1 Department of Pediatrics, Faculty of Medicine, South Valley University, Qena, 83523, Egypt.

2 Department of Medical Biochemistry, Faculty of Medicine, South Valley University, Qena, 83523, Egypt.

3 Chemistry Department, Faculty of Science, Sohag University, Sohag, Egypt & Analytical Biochemistry Diploma, Chemistry Department, Faculty of Science, Menoufia University, Menoufia, Egypt.


In newborns, jaundice is the most common ailment that necessitates medical treatment and hospital readmission. The aim of this study was to evaluate vitamin D3 status and investigate the role of phototherapy in the treatment of jaundice and the improvement of vitamin D3 status in neonates with physiological jaundice.
Materials and Methods: This prospective research included 50 full-term neonates with physiological hyperbilirubinemia who were phototherapy candidates. They came from Egypt's Qena University Hospitals' Neonatal Intensive Care Units. Colorimetric assays of albumin and ionized calcium, as well as daily serum bilirubin and an ELISA assay of vitamin D3 were performed on the included cases before and 5 days after phototherapy, in addition to clinical assessments.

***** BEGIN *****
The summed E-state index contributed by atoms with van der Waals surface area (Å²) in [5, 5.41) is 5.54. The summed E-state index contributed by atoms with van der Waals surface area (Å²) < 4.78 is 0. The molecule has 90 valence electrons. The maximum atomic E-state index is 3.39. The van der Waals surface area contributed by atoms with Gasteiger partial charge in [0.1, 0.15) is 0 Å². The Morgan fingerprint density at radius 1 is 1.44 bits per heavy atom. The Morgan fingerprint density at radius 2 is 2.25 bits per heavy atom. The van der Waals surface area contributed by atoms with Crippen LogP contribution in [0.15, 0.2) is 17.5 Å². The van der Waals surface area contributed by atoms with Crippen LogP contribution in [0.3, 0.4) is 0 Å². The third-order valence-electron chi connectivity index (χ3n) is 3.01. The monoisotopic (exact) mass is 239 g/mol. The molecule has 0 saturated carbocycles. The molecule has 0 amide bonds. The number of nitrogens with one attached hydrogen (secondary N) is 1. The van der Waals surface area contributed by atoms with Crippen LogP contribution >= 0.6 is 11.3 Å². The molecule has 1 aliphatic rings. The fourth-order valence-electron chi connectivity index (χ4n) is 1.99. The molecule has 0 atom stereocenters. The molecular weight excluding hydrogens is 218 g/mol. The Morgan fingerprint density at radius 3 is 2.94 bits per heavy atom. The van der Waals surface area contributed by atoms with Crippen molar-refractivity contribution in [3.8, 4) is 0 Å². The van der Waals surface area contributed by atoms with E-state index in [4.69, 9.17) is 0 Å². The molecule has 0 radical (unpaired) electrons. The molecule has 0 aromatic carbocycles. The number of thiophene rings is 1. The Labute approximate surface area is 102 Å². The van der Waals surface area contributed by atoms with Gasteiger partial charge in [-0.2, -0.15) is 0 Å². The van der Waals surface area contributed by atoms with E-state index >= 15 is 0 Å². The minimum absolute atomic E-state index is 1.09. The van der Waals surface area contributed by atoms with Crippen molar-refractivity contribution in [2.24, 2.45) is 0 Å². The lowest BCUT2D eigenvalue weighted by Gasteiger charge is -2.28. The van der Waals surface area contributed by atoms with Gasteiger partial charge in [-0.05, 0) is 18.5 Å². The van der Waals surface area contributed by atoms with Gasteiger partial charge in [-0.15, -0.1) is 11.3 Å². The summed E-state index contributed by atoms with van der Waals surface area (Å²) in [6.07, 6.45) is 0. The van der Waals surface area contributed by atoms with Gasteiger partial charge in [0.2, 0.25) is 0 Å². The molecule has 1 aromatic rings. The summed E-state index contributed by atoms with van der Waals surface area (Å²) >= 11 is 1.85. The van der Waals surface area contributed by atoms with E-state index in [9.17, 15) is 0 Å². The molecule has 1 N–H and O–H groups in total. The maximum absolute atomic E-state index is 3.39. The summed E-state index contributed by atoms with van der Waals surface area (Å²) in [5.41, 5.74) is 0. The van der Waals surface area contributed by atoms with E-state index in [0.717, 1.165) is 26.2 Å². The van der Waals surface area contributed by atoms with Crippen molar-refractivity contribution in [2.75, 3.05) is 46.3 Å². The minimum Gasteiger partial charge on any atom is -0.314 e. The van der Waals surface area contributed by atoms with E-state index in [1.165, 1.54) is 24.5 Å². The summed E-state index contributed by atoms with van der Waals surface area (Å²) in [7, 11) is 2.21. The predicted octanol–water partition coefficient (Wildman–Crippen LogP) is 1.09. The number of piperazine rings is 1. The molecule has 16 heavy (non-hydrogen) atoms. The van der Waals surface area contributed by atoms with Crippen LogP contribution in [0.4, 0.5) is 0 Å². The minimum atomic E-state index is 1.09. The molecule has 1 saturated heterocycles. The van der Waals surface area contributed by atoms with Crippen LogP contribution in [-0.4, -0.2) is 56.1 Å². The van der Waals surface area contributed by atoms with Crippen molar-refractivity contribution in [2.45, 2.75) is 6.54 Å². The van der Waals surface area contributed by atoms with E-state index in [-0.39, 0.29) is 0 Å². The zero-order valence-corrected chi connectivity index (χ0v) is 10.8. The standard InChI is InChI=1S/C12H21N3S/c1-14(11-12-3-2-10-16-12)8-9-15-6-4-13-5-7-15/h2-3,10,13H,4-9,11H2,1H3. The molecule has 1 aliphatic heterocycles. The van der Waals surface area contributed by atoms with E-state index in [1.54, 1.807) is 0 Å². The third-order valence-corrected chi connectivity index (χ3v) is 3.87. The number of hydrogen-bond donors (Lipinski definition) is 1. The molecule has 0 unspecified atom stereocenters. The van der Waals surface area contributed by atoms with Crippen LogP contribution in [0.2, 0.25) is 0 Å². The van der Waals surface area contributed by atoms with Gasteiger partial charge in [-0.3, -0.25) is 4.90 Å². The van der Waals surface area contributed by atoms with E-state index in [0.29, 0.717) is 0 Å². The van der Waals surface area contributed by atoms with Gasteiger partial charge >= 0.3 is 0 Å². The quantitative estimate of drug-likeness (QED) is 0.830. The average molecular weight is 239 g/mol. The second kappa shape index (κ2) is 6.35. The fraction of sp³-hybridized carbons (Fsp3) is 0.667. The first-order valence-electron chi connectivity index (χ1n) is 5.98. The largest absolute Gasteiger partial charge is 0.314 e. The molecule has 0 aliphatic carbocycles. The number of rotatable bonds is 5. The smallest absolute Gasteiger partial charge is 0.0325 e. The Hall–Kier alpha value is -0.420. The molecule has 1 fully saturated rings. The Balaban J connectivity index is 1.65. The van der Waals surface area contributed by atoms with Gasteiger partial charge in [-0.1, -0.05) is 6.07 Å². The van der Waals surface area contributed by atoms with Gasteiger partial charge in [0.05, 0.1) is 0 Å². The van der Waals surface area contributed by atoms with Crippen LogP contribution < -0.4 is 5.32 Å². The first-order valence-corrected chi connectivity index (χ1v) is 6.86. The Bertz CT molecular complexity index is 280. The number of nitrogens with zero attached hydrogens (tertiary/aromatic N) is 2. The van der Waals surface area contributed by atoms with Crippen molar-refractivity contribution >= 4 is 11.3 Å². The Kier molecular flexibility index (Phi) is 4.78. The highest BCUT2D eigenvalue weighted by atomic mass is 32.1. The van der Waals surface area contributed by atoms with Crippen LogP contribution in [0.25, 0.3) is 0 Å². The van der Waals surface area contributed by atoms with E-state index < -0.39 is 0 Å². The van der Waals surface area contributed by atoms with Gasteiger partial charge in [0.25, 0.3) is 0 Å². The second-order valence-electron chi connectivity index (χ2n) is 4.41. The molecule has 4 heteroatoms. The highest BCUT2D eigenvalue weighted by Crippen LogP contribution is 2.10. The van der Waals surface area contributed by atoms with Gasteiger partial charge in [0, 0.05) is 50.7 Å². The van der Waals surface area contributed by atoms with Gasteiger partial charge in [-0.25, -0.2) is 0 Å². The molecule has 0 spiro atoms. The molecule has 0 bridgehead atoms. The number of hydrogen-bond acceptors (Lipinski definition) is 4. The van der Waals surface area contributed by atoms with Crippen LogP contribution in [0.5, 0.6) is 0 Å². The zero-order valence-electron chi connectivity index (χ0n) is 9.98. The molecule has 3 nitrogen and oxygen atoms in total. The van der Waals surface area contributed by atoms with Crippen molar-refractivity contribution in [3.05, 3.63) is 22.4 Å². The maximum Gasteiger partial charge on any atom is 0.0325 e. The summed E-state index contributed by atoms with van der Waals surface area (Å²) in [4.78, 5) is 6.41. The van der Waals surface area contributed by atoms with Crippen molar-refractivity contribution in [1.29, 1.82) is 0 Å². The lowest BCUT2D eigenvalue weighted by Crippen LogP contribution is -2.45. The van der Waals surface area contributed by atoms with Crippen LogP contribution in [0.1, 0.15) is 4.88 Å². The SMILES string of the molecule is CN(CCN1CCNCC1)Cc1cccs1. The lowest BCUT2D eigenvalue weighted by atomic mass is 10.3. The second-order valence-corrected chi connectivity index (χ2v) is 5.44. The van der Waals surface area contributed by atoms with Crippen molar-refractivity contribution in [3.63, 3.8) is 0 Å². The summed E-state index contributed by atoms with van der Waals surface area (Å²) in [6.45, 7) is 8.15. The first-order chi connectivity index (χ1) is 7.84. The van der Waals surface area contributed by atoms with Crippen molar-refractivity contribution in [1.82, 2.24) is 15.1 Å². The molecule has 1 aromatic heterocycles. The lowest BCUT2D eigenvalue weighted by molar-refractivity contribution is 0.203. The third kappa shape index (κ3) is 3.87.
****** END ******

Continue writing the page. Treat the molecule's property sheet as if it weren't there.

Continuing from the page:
Results: The findings revealed a high prevalence of vitamin D3 deficiency (96.7%), and a lower frequency of optimal and insufficient vitamin D3 status (3.3%) with lack of optimal vitamin D3 status among cases. Post-phototherapy total, direct, and indirect bilirubin levels were significantly lower than pre-therapy levels, with substantial improvement in vitamin D3 status (p <0.05 for all). Furthermore, both serum total bilirubin (r=-0.703, p <0.001) and serum indirect bilirubin (r=-0.710, p <0.001) had significantly negative associations with vitamin D3 serum levels.
Without vitamin D3 supplementation, neonates with low vitamin D and physiological jaundice who were received phototherapy had considerably improved vitamin D status 5 days later.